Her mysteries are inspired by her experiences as a paranormal investigator and travel adventures throughout the Southwest.

  Book Signing: Katie Lee & Diane Sward Rapaport

Saturday, May 17, 2 pm: Join two local favorites, Katie Lee and Diane Sward Rapaport.

Diane's new book HOME SWEET JEROME: DEATH AND REBIRTH OF ARIZONA'S RICHEST COPPER MINING CITY relates how the residents of Jerome, Arizona overcame overwhelming odds to make Jerome into a renaissance city that today is visited by more than a million people each year.

“Within a year—grass will grow on the main street of Jerome—Jerome is finished,” one mining official said in 1953. A very wealthy city of 15,000 had shrunk to 221 people, 86 of them children. But Jerome was too stubborn to die. It became Arizona’s most famous ghost town and a notorious and loveable hippie hideout.

For thirty-two years, author Diane Sward Rapaport was immersed the social and political life of this village of 450 people. “I became privy to the fortunes, misfortunes, dreams and ambitions of a quirky patchwork of rebels, heroes, scoundrels, and artists. I heard preposterous stories: the ten-dollar sale of Main Street in the 1950s; the ghost that lived in a gun; the theft of a large amount of money from the Catholic Church; and several 50-plant pot gardens growing in the mountains.” These stories are part of the mesmerizing history of a town that overcame overwhelming odds to become a celebrated art and history destination now visited by a million and a half people each year.

“From the underground marijuana economy, to the leading-edge tech advances by the Jerome Instrument Corporation, to the infamous drug raid in 1985 to the art renaissance we enjoy today, Diane Sward Rapaport's HOME SWEET JEROME is meticulously researched and masterfully penned by someone who lived it. And, most importantly, loved it.” ~ Dan Engler, Verde News, April 22, 2014.

Diane Sward Rapaport’s first book, HOW TO MAKE AND SELL YOUR OWN RECORDING, published in 1979, revolutionized the music industry by providing information about recording and marketing indie (DIY) recordings. Over a period of 20 years, the book had five revisions and sold 250,000 copies.

Katie Lee's latest book is THE GHOSTS OF DANDY CROSSING, a love story that takes place at one of the famous places that was drowned by Res Powell and the characters whose lives would irrevocably change.

“[Katie Lee] is our foul-mouthed, lightning-eyed, boot-stomping balladeer, a character Louis L’Amour never could have invented… If you want to know this place, you need to know Katie.” ~ Craig Childs, author of HOUSE OF RAIN

Katie Lee has emerged as one of the Southwest's most outspoken environmental activists. Like David Brower and Ed Abbey, Katie has taken up the torch they left burning when they died to sing, write and lecture about the importance of preserving and restoring wilderness refuges; the lonesome characters the West still breeds; and the histories of ancient races embedded in its sinuous sandstone canyons. Today, her unwavering commitment to her principles and feisty eloquence are primarily directed at draining Powell Reservoir and letting the Colorado River once again run wild.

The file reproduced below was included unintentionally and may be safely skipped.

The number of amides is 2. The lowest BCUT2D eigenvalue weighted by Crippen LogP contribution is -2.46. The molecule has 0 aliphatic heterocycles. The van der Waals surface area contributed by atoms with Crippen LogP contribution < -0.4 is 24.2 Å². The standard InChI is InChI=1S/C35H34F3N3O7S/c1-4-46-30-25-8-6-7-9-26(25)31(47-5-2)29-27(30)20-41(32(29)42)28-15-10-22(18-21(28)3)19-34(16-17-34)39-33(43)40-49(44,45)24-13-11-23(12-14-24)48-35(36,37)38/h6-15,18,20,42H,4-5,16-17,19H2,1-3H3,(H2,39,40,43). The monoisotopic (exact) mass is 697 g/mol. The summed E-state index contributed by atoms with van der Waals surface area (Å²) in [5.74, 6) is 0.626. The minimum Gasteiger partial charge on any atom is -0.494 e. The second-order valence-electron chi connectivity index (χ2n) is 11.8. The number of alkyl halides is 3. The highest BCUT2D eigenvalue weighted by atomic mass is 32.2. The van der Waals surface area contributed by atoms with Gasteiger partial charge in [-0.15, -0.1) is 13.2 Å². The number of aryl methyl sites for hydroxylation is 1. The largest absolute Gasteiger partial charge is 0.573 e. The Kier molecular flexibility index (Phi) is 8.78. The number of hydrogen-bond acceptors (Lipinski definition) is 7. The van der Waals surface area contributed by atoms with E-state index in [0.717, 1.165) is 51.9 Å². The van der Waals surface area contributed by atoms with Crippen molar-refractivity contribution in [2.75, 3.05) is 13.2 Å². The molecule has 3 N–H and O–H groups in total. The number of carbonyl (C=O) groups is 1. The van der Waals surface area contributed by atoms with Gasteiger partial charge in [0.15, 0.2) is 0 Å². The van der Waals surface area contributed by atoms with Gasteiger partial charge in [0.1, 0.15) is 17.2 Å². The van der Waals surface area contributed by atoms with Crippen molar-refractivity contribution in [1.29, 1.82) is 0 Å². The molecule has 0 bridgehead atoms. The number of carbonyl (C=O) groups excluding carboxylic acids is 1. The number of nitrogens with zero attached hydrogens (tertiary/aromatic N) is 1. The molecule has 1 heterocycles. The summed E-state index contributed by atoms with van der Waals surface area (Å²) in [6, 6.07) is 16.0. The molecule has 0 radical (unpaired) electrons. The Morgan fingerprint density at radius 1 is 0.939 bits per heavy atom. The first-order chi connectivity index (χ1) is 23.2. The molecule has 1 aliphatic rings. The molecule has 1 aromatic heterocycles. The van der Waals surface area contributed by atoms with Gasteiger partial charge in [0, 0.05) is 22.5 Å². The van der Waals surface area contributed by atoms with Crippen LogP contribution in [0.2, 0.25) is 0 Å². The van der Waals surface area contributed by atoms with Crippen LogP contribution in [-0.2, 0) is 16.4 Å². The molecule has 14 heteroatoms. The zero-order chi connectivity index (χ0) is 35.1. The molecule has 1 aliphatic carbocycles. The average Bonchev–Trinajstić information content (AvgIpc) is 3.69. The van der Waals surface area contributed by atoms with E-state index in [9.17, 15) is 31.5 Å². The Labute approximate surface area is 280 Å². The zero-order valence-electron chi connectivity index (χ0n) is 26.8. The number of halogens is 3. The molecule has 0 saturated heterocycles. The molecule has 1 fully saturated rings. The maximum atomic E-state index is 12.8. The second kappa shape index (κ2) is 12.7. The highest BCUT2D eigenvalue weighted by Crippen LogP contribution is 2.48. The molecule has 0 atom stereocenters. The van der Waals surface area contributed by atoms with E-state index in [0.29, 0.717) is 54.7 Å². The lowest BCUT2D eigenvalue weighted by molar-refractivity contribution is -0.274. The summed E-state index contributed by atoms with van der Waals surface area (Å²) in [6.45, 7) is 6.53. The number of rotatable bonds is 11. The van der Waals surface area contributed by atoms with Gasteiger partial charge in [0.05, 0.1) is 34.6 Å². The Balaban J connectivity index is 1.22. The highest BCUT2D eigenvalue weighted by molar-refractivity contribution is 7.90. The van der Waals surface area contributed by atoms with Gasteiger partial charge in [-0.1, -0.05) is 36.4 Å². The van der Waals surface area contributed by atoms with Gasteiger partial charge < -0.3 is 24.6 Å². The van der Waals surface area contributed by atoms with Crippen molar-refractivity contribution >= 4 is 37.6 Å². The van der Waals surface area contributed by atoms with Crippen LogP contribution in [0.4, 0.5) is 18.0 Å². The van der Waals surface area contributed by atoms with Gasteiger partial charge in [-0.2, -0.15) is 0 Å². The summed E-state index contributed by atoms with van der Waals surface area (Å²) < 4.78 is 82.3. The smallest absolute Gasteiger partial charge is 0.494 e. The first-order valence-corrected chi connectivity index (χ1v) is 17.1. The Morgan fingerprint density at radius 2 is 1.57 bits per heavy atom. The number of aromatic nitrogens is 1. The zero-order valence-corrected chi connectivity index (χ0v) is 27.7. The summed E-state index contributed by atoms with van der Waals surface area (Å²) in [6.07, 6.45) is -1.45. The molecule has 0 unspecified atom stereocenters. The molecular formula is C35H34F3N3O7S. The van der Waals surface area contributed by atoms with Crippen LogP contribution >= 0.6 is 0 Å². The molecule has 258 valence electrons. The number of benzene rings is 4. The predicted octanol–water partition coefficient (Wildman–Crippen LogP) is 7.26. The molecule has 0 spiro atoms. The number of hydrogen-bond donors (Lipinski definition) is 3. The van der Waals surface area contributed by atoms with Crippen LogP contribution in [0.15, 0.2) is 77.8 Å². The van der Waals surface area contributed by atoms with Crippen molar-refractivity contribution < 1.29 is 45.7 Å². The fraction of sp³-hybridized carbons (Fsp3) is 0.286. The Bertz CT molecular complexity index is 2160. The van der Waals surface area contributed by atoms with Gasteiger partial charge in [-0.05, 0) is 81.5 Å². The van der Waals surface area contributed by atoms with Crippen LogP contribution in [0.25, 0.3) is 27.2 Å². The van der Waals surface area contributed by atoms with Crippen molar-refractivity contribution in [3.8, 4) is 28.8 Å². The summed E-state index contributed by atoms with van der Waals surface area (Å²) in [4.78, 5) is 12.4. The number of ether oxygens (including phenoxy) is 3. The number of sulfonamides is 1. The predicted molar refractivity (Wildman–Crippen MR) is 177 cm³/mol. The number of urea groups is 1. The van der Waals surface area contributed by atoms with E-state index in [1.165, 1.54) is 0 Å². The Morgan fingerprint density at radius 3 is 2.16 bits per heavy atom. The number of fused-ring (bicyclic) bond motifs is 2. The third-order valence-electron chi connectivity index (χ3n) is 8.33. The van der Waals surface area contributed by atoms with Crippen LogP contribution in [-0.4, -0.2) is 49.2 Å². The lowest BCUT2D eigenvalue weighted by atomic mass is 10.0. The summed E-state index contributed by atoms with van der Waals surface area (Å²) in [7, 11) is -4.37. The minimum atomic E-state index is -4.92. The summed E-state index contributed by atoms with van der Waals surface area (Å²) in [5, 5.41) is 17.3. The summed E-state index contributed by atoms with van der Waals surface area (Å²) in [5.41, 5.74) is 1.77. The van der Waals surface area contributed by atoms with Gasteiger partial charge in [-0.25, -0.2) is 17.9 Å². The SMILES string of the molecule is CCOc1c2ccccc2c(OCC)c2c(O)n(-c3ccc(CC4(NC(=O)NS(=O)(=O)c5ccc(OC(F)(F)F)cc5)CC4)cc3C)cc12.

Now in her upper-eighties, Katie has had an eclectic and wild-riding career. A native Arizonan, Katie Lee began her professional career in 1948 as a stage and screen actress. She performed in motion pictures in Hollywood, had running parts on four major NBC radio shows, including The Great Gildersleeve and One Man's Family; in the early 50's, she was a pioneer actress and folk music director on The Telephone Hour with Helen Parrish. In the mid-50's she left Hollywood to spend 10 years as a performer in coffeehouses and cabarets throughout the US, Canada and Mexico, singing folksongs to her own guitar.

Katie's first book, TEN THOUSAND GODDAM CATTLE, A HISTORY OF THE AMERICAN COWBOY IN SONG, STORY AND VERSE, takes the reader on a tour of the West and its people as the author tells the process of her rediscovery of the sources of the cowboy's music.

"A beautiful job...exact, comprehensive and witty. Should remain a basic history of the subject for many years to come."  ~ Edward Abbey, author of Desert Solitaire


"In so many ways, this is a woman who embodies the power and tenacious beauty of the Colorado Plateau. Her spitfire intelligence and redrock resolve provides us with an individual conscience that we would do well to adopt.  Katie Lee is a joyful raconteur, a woman with grit, grace and humor.  She is not afraid to laugh and tease, cajole and flirt, cuss, rant, howl, sing and cry.  Katie Lee is the desert's lover. Her voice is a torch in the wilderness." ~ Terry Tempest Williams, author of WHEN WOMEN WERE BIRDS